The connections between the different ‘perspectives’ guiding evaluation – the systems model, the ‘formal evaluation’ model, and the argument assessment model can now be seen, at least, to facilitate the ‘translation’ between the different approaches.

Mutual shortcomings of approaches

      The decision to choose equivalent symbols for the elements or variables involved also shows the shortcomings of each perspective: The standard systems model does not accommodate the evaluation aspects, suggesting to decision-makers that the ‘objective’ variables suffice to support decisions; the formal evaluation and the argument assessment approach fail to provide the ‘systemic’ overview of the ‘whole system’ that is the major contribution of the systems model.

There is no completely adequate single approach

      An essential insight, I suggest,  is the following: Neither the construction and calculations of the systems model, the assessment of plan plausibility and its argumentative ‘pro and ‘con’ discussion, nor any ‘formal’ evaluation procedure, can be a sufficient condition to support decisions guided by the merit of all aspects that ought to be given ‘due consideration’ for important planning projects. Nor can they be arranged in some linear sequence, such as first, collect the ‘data’ to construct a systems model, then develop pans, argue the pros and cons, or evaluate alternative plan options.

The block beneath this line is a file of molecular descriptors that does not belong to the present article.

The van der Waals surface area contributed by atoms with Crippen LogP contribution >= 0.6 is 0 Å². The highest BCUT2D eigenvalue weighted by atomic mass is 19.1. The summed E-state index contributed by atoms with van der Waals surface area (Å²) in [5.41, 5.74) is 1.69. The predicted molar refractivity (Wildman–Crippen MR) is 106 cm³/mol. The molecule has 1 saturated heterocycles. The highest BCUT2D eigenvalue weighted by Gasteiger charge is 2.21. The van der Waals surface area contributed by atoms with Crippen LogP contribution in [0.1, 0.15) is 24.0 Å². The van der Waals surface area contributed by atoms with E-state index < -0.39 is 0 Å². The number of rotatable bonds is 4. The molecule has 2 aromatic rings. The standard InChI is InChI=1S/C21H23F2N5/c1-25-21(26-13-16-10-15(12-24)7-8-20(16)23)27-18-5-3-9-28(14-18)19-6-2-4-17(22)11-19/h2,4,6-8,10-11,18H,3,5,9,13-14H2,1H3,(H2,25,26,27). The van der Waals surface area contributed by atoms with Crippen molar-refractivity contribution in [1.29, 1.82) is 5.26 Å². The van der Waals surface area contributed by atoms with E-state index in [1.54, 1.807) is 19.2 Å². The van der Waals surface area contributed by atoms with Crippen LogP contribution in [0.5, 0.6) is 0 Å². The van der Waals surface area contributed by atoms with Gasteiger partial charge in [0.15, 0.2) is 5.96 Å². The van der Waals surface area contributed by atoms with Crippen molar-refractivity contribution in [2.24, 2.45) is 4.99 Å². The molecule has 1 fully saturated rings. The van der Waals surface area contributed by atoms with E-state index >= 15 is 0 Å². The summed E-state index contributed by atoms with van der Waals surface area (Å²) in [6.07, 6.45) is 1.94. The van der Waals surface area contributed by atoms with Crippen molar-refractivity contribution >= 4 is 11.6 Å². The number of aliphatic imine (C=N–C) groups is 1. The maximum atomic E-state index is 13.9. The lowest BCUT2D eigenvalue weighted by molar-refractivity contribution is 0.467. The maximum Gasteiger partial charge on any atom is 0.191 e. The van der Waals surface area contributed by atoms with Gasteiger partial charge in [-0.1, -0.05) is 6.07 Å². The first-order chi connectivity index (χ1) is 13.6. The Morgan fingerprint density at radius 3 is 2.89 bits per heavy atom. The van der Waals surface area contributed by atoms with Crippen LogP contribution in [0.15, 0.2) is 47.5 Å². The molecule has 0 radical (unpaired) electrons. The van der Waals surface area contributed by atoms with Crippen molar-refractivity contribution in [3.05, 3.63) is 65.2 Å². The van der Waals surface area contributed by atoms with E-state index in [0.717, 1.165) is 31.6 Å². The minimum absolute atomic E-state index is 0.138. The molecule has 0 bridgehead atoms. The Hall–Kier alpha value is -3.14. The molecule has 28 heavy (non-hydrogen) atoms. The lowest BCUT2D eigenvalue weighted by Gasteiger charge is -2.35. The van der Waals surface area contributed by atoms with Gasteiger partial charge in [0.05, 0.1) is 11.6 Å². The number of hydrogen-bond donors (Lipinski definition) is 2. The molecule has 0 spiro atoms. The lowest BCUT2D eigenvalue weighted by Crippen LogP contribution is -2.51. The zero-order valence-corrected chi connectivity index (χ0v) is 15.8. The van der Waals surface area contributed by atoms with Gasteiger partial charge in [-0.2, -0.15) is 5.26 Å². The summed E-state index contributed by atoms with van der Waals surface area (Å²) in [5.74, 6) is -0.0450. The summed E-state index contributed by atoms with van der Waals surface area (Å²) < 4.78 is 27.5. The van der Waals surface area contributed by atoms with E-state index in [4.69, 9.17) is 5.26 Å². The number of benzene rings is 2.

‘Parallel’ development of systems model and evaluation

        The work involved in each of these views should be going on ‘in parallel’: the argumentative discussion (with participation by all parties affected by the problem or plan) identifies aspects and variables that should be included in the systems model.  The model supplies variables whose probability, plausibility and desirability (contribution to ‘quality’) should be discussed and evaluated with tools like the formal evaluation or argument discussion.

      The decision about which tools should be used for each individual project must be taken – agreed upon — by the participants in the process. However:  the platform should provide the tools, the guidelines, opportunity and support, even encouragement, for the use of different techniques in the project, as appropriate and applicable. 

      This work is ongoing; the above interim observations are offered for discussion.

— o —